During tooth development within the confines of the incisive, maxillary, and mandibular bones, a protective membrane is formed around the enamel of each tooth which is referred to as the primary enamel cuticle or Nasmyth’s membrane.1 This membrane acts as a protective layer for the erupting tooth and remains in place for weeks or months following eruption until it eventually wears away.2 If a tooth fails to erupt, a fluid filled sac begins to develop between the crown and the protective membrane which is attached to the tooth at the cementoenamel junction. It has been theorized that an osmotic gradient develops within the cyst lumen so that fluid begins to be drawn into the cyst from the surrounding connective tissues. As fluid accumulates and increases within the cyst, steady expansion leads to progressive resorption of surrounding bone. A distinct radiolucent space surrounding an unerupted tooth is pathognomonic for a dentigerous cyst.3 A dentigerous cyst is considered to be a benign lesion of odontogenic origin, but because of its expansile nature, it destroys bone, causes attachment loss of adjacent teeth, and occasionally results in external root resorption. Untreated, the epithelial lining of a dentigerous cyst can even undergo neoplastic transformation.4 If the problem of an unerupted tooth is discovered early enough and appropriate surgical intervention is performed, extensive damage can be prevented.
While only rarely reported in cats, dentigerous cysts are rather commonly discovered in dogs, particularly associated with an unerupted mandibular first premolar tooth, often in brachycephalic breeds (Figures 1-4). Remember that there should normally be four premolar teeth between the canine tooth and the mandibular first molar tooth in the dog. Another little pearl of knowledge is that the adult first premolar teeth do not have a deciduous predecessor and so are among the earliest of the adult teeth to erupt, roughly about the same time as the third incisor teeth (approximately four months of age). If you do not see that crown, you better be thinking to yourself, “hmmm”. Of course if you don’t take a radiograph, you won’t know if the first premolar tooth never developed (agenesis) or if the tooth is actually there but did not erupt. Not every unerupted tooth goes on to produce a dentigerous cyst, and occasionally an unerupted tooth may be discovered radiographically in a geriatric patient. If a dentigerous cyst is going to develop, the process usually starts soon after the tooth would ordinarily erupt through the gingiva. Therefore, if an unerupted tooth is discovered in an older animal and it is not associated with a dentigerous cyst, a cyst would not be expected to suddenly develop later in life, and the area can be monitored radiographically. The exact diagnosis of what type of cyst might be present depends upon the clinical and radiographic appearance, as well as the histopathological diagnosis of the cells that comprise the cyst lining. The differential diagnoses of radiolucent cystic structures in the oral cavity of young animal patients include primordial cysts, which are characterized as lucent areas within the alveolar bone in the place of where a tooth should be. An eruption cyst is a fluid-filled cyst that may occasionally develop within the gingiva, coronal to a tooth that is about to erupt. No treatment is necessary because the tooth erupts through the lesion and the cyst disappears. Neoplasms of young animals including ameloblastoma, fibro-odontoma, and squamous cell carcinoma may also have a cystic appearance radiographically that may interfere with tooth eruption (Figures 5 and 6).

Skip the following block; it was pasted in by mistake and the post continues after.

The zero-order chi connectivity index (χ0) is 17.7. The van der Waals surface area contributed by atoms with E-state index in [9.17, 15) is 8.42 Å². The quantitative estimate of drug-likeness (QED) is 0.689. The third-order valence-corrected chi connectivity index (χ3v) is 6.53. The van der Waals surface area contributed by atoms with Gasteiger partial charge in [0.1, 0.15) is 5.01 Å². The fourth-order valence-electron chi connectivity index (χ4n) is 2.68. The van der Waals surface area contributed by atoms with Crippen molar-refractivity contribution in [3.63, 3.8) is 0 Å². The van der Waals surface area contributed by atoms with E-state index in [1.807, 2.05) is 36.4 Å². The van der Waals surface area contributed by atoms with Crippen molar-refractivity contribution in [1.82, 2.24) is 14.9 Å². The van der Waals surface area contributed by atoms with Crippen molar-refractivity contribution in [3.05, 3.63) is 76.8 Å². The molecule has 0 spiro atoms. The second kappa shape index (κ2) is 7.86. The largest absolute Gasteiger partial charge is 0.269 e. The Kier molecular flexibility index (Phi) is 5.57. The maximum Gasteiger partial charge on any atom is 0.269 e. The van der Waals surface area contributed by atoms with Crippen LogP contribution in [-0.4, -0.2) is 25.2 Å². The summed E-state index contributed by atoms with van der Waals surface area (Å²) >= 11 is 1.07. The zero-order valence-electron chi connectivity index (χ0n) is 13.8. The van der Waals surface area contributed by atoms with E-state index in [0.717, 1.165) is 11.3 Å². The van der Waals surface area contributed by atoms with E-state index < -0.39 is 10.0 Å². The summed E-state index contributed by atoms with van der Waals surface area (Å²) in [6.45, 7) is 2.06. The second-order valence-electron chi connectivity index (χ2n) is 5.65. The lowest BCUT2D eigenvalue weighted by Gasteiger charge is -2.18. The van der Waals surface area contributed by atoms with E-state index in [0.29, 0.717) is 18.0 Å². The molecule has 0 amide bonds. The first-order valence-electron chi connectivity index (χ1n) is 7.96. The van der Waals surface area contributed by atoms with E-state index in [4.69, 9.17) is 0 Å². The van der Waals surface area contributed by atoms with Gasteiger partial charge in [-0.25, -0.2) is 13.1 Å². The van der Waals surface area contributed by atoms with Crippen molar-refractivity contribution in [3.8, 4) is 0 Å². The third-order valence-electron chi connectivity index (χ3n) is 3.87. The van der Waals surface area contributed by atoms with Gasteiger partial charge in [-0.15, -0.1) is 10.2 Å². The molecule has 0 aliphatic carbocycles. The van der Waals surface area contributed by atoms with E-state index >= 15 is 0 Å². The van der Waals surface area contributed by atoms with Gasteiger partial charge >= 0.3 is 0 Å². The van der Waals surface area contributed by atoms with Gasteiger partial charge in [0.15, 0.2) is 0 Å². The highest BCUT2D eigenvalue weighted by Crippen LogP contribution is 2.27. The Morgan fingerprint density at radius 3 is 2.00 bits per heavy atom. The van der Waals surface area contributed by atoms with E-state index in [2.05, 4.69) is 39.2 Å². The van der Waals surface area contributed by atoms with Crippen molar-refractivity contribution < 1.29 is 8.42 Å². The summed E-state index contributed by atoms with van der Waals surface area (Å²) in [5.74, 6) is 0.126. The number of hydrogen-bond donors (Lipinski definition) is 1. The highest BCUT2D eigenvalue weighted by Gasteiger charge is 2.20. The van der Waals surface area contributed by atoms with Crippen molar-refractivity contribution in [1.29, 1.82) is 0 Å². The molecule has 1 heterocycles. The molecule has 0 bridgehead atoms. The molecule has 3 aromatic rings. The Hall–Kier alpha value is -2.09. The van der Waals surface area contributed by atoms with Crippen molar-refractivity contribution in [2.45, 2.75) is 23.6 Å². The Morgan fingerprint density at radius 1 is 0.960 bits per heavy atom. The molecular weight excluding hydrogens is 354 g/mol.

Treatment of a dentigerous cyst involves removal of the unerupted tooth, removing the cyst lining for submission for histopathological examination, and if the remaining bone is significantly weakened, consideration may be given to filling the enucleated defect with a cancellous bone graft or synthetic oseoconductive material.5 Please do not miss a dentigerous cyst…count the teeth, and radiograph the area or refer the patient if a cyst is suspected. Early intervention will limit the expansile destruction.